CHAPTER IX. THE CHURCH IN IRELAND DURING THE REIGNS OF MARY AND ELIZABETH (1553-1603)
Father Wolf had been instructed specially to recommend to the Holy See those priests whom he deemed qualified for appointment to vacant bishoprics. This was a matter of essential importance, and as such he devoted to it his particular care. Thomas O'Herlihy was appointed to Ross (1561); Donald McCongail or Magongail, the companion of his journeys, was appointed to Raphoe (1562); the Dominicans O'Harte and O'Crean were provided to the Sees of Achonry and Elphin in the same year at his request, and during the time he remained in Ireland his advice with regard to episcopal nominations was followed as a rule. He was instructed also to establish grammar schools throughout the country, and he was not long in Ireland till he realised the necessity of doing something for education, and above all for the education of candidates for the priesthood. In 1564 he obtained from Pius IV. the Bull, Dum exquisita, empowering himself and the Archbishop of Armagh to erect colleges and universities in Ireland on the model and with all the privileges of the Universities of Paris and Louvain. For this purpose they were empowered to apply the revenues of monasteries, and of benefices, and to make use of the ecclesiastical property generally. Unfortunately owing to the disturbed condition of the country, and the subsequent arrest of both the archbishop and the papal commissary, it was impossible to carry out this scheme.
In the earlier sessions of the Council of Trent the Archbishop of Armagh had taken a leading part. When the Council opened for its final sessions in January 1562 Ireland was represented by O'Herlihy of Ross, McCongail of Raphoe, and O'Harte of Achonry. Nor were these mere idle spectators of the proceedings. They joined in the warm discussions that took place regarding the Sacrifice of the Mass, Communion under both kinds, the source of episcopal jurisdiction and of the episcopal obligation of residence, the erection of seminaries, and the matrimonial impediments. It is said that it was mainly owing to their exertions that the impediment of spiritual relationship was retained. After their return attempts were made to convoke provincial synods to promulgate the decrees of the Council of Trent. In 1566 apparently some of the prelates of Connaught assembled and proclaimed them in the province of Tuam; in 1587 the Bishops of Clogher, Derry, Raphoe, Down and Connor, Ardagh, Kilmore, and Achonry, together with a large number of clergy met in the diocese of Clogher for a similar purpose, and in 1614 they were proclaimed for the province of Dublin by a synod convoked at Kilkenny.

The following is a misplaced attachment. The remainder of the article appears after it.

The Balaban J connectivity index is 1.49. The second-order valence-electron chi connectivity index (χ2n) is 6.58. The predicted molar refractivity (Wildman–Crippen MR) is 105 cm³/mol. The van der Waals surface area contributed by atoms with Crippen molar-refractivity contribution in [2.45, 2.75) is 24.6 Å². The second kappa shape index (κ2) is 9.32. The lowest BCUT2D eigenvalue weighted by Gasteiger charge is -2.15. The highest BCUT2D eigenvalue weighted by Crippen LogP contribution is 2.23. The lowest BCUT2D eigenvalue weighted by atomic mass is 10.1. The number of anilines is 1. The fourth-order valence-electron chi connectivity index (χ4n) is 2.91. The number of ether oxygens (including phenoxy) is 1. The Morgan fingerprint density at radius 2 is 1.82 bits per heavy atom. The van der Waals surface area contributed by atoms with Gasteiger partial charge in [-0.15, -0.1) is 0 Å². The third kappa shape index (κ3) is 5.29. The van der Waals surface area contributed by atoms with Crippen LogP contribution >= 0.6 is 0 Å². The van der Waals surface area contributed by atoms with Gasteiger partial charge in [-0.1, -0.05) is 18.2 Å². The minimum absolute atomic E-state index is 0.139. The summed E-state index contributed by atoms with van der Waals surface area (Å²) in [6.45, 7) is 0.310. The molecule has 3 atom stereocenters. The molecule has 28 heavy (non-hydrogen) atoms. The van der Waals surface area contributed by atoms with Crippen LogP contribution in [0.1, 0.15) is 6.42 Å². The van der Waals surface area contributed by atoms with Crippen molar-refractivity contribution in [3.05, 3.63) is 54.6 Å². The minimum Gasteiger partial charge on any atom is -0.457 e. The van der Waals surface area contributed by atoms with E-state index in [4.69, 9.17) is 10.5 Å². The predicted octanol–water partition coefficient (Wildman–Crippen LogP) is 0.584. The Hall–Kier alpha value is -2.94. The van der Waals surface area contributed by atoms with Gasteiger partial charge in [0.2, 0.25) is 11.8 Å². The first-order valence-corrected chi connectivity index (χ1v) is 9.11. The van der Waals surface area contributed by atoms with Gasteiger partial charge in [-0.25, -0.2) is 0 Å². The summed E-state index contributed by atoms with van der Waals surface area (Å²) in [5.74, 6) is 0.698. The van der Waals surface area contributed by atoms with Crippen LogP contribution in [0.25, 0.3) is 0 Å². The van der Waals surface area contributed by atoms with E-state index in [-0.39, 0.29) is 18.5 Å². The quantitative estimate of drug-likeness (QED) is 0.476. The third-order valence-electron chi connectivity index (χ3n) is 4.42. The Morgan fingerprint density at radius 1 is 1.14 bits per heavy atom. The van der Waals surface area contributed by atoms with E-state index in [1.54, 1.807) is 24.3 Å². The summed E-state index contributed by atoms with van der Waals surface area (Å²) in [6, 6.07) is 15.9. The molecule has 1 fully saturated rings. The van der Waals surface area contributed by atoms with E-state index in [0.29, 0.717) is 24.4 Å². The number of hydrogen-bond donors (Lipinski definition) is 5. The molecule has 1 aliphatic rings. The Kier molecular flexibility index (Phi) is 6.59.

In 1560, and for several years after, the state of affairs in Ireland was so threatening that Elizabeth and her advisers were more concerned about maintaining a foothold in the country than about the abolition of the Mass. In the North Shane O'Neill had succeeded on the death of his father (1559), and seemed determined to vindicate for himself to the fullest the rights of the O'Neill over the entire province of Ulster. The Earl of Kildare refused to abandon the Mass, and was in close correspondence both with his kinsman the Earl of Desmond, and with several of the Irish chieftains. It was feared that a great Catholic confederation might be formed against Elizabeth, and that Scotland, France, Spain, and the Pope might be induced to lend their aid. Instructions were therefore issued to the Lord Deputy to induce the Earl of Kildare to come to London where he could be detained, and to stir up the minor princes of Ulster to weaken the power of O'Neill. By detaining men like the Earls of Kildare, Desmond, and Ormond in London, by stirring up rivalries and dissensions amongst Irishmen, and above all by getting possession of the children of both the Anglo-Irish and Irish nobles and bringing them to England for their education, it was hoped that Ireland might be both Anglicised and Protestantised.